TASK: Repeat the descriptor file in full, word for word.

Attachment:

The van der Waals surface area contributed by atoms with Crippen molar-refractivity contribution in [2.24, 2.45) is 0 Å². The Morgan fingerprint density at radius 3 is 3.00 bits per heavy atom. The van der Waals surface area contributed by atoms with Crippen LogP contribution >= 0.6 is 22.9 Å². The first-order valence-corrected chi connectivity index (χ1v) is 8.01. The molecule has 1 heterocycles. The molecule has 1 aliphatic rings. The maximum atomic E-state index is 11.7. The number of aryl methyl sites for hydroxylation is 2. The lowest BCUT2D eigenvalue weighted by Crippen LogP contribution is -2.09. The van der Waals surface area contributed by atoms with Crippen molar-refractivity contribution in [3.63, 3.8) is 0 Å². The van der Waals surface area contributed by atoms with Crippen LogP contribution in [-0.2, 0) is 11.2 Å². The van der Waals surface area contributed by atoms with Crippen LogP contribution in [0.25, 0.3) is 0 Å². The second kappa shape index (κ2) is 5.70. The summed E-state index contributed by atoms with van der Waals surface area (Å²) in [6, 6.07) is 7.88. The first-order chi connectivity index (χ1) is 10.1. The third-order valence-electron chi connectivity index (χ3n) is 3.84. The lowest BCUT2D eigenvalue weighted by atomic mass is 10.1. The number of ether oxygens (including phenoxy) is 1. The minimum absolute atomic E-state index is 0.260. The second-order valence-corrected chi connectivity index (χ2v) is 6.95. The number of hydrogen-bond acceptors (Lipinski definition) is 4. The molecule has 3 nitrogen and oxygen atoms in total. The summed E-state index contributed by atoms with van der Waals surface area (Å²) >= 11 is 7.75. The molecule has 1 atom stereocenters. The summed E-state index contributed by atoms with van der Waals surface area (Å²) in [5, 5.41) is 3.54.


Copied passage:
The van der Waals surface area contributed by atoms with Crippen molar-refractivity contribution in [2.24, 2.45) is 0 Å². The Morgan fingerprint density at radius 3 is 3.00 bits per heavy atom. The van der Waals surface area contributed by atoms with Crippen LogP contribution >= 0.6 is 22.9 Å². The first-order valence-corrected chi connectivity index (χ1v) is 8.01. The molecule has 1 heterocycles. The molecule has 1 aliphatic rings. The maximum atomic E-state index is 11.7. The number of aryl methyl sites for hydroxylation is 2. The lowest BCUT2D eigenvalue weighted by Crippen LogP contribution is -2.09. The van der Waals surface area contributed by atoms with Crippen molar-refractivity contribution in [3.63, 3.8) is 0 Å². The van der Waals surface area contributed by atoms with Crippen LogP contribution in [-0.2, 0) is 11.2 Å². The van der Waals surface area contributed by atoms with Crippen LogP contribution in [0.25, 0.3) is 0 Å². The second kappa shape index (κ2) is 5.70. The summed E-state index contributed by atoms with van der Waals surface area (Å²) in [6, 6.07) is 7.88. The first-order chi connectivity index (χ1) is 10.1. The third-order valence-electron chi connectivity index (χ3n) is 3.84. The lowest BCUT2D eigenvalue weighted by atomic mass is 10.1. The number of ether oxygens (including phenoxy) is 1. The minimum absolute atomic E-state index is 0.260. The second-order valence-corrected chi connectivity index (χ2v) is 6.95. The number of hydrogen-bond acceptors (Lipinski definition) is 4. The molecule has 3 nitrogen and oxygen atoms in total. The summed E-state index contributed by atoms with van der Waals surface area (Å²) >= 11 is 7.75. The molecule has 1 atom stereocenters. The summed E-state index contributed by atoms with van der Waals surface area (Å²) in [5, 5.41) is 3.54.